Copenhagen and Skateable Public Space
The Copenhagen Open skate contest once again showed the world how far ahead Denmark is in the provision of “active urban space,” a phrase we borrow from our author's previous conversation with Danish skater and pioneering architect Søren Enevoldsen.
Daryl Mersom reconnected with Søren to discuss his recent work, the campaign to save red plaza, and the relationship between Copenhagen and Malmö, two cities connected by the Øresund Bridge that are both excellent for skateboarding.
What developments in the field of skateable public space have surprised you?
Gustav Eden (the 'Skate-Coordinator' for Malmö city) bought some of the granite from Love Park. That's super surprising, cool, funny and surreal at the same time. I'm looking forward to see what will come out of that. I skated with him and heard a bit about the plans. It's going to be interesting for sure.
In Copenhagen the FSR guys have been on fire with their DIY project below the Bispebjerg Station Bridge in Copenhagen. I'm really stoked on their energy and attitude towards skating. Also the dudes at Hullet and Wonderland. I don't skate these things much, but I am psyched that skateboarding has all these diverse directions.
Neighbouring Malmö calls itself a ‘skate city’ - what is the relationship between Copenhagen and Malmö?
I don't think there is any specific coordinated 'skate-relationship' between the two cities at all. As far as I know it's just two cities that do a lot for skateboarding and happen to be really close to each other. I guess it’s just the Scandinavian political landscape that allows these things to emerge gradually.
In Malmö, Gustav Eden is doing his thing as the 'Skate-Coordinator' for the city - with the Vans thing, Bryggeriet, new skate parks etc. And the guys at Bryggeriet have the Skate High school, the skatepark and the skatepark construction going.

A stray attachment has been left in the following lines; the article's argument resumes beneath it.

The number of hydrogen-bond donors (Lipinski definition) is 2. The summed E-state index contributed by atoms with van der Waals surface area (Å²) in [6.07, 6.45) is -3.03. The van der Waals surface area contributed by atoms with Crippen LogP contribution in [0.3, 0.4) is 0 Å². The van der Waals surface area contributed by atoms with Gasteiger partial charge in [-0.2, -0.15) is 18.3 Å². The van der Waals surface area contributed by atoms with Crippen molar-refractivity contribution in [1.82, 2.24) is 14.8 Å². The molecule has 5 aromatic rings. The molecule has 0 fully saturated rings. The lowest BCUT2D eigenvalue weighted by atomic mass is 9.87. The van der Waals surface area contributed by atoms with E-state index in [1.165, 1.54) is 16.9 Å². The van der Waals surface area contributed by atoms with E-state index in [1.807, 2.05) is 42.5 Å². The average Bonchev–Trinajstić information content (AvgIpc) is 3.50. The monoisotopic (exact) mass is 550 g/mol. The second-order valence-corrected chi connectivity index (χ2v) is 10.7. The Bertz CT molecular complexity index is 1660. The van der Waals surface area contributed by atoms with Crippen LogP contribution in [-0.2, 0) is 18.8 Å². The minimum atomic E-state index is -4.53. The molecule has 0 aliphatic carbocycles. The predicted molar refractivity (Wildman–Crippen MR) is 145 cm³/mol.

In Copenhagen William Frederiksen is the municipal 'street-guy'. He and his team manage the skate park, Fælledparken Skatepark and X-hall etc. and they do the yearly skate-competition.
And then we have this organisation called GADEIDRÆT (Street Sports) headed by Semir Catovic. They are an NGO organisation that helps street sports. For instance if you want to do a DIY project or organize an event it is really easy to apply for money. And then we have the private companies in both cities like FSR, Pivotech, Concreatures, myself (SNE Architects) etc. that also work to further skateboarding.
I met Gustav about a month ago at a 'skate-seminar' in Gothenburg. He's a super cool dude and really good to communicate skateboarding to the public. Him, some other guys and I talked about a more coordinated collaborative approach to address skateboarding to cities. But so far it's just talk and ideas.
How has CPH Open been received by the non-skating population of the city?
My two friends are pretty pissed that their bikes got stolen at the events. And the local homeless guy at the red plaza thought the “foreigners” were doing some “wild jumps”.
I haven't really paid much attention to people’s reaction since I didn’t really attend the thing much this year – too many people and hero worship/hierachy for my current mood. Personally, I got to witness Gino skate at a quiet chill session at the red plaza though. That was my little fan moment.
Is there a project to save the red plaza at Superkilen Park?
The city wants to change the surface on the plaza since it's very slippery when wet - and also due to the color of the surface it has been fading over the years. So basically they feel that the surface is ugly and unsafe. They can't just do a new less slippery version of the existing surface, since it has been deemed unsafe to work with when heated. So they've decided on this brick surface.
It's really hard to explain municipal decision makers the difference between a classic purpose-built skate park and a skate-friendly public plaza. To us as skaters it's common sense.